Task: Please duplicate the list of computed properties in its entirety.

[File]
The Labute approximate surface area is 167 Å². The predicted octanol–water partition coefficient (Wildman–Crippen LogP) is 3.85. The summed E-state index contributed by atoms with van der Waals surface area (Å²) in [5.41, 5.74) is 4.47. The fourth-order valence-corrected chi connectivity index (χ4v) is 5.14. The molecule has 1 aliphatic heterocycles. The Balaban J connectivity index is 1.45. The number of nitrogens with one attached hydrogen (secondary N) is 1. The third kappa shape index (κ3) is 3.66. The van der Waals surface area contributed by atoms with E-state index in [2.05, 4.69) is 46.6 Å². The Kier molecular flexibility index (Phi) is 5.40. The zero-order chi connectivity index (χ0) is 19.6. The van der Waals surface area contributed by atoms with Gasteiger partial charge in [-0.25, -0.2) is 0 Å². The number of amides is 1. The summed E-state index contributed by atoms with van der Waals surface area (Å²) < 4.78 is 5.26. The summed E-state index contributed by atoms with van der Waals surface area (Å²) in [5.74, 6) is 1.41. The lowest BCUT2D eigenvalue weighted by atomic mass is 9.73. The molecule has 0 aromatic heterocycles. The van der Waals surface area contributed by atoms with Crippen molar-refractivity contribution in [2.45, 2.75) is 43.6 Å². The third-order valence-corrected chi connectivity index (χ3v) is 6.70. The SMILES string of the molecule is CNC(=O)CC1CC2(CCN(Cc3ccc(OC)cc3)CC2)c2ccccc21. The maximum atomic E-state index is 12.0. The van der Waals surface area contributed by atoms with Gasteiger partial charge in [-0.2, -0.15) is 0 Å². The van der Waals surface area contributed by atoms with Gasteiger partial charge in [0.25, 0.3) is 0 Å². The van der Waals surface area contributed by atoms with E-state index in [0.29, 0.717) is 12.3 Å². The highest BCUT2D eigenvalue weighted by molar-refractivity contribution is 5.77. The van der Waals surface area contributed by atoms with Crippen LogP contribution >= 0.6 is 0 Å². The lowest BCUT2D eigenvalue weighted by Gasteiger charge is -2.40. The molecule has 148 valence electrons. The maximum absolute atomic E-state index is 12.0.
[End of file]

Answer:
The Labute approximate surface area is 167 Å². The predicted octanol–water partition coefficient (Wildman–Crippen LogP) is 3.85. The summed E-state index contributed by atoms with van der Waals surface area (Å²) in [5.41, 5.74) is 4.47. The fourth-order valence-corrected chi connectivity index (χ4v) is 5.14. The molecule has 1 aliphatic heterocycles. The Balaban J connectivity index is 1.45. The number of nitrogens with one attached hydrogen (secondary N) is 1. The third kappa shape index (κ3) is 3.66. The van der Waals surface area contributed by atoms with E-state index in [2.05, 4.69) is 46.6 Å². The Kier molecular flexibility index (Phi) is 5.40. The zero-order chi connectivity index (χ0) is 19.6. The van der Waals surface area contributed by atoms with Gasteiger partial charge in [-0.25, -0.2) is 0 Å². The number of amides is 1. The summed E-state index contributed by atoms with van der Waals surface area (Å²) < 4.78 is 5.26. The summed E-state index contributed by atoms with van der Waals surface area (Å²) in [5.74, 6) is 1.41. The lowest BCUT2D eigenvalue weighted by atomic mass is 9.73. The molecule has 0 aromatic heterocycles. The van der Waals surface area contributed by atoms with Crippen molar-refractivity contribution in [2.45, 2.75) is 43.6 Å². The third-order valence-corrected chi connectivity index (χ3v) is 6.70. The SMILES string of the molecule is CNC(=O)CC1CC2(CCN(Cc3ccc(OC)cc3)CC2)c2ccccc21. The maximum atomic E-state index is 12.0. The van der Waals surface area contributed by atoms with Gasteiger partial charge in [-0.2, -0.15) is 0 Å². The van der Waals surface area contributed by atoms with Gasteiger partial charge in [0.25, 0.3) is 0 Å². The van der Waals surface area contributed by atoms with E-state index in [0.29, 0.717) is 12.3 Å². The highest BCUT2D eigenvalue weighted by molar-refractivity contribution is 5.77. The van der Waals surface area contributed by atoms with Crippen LogP contribution >= 0.6 is 0 Å². The lowest BCUT2D eigenvalue weighted by Gasteiger charge is -2.40. The molecule has 148 valence electrons. The maximum absolute atomic E-state index is 12.0.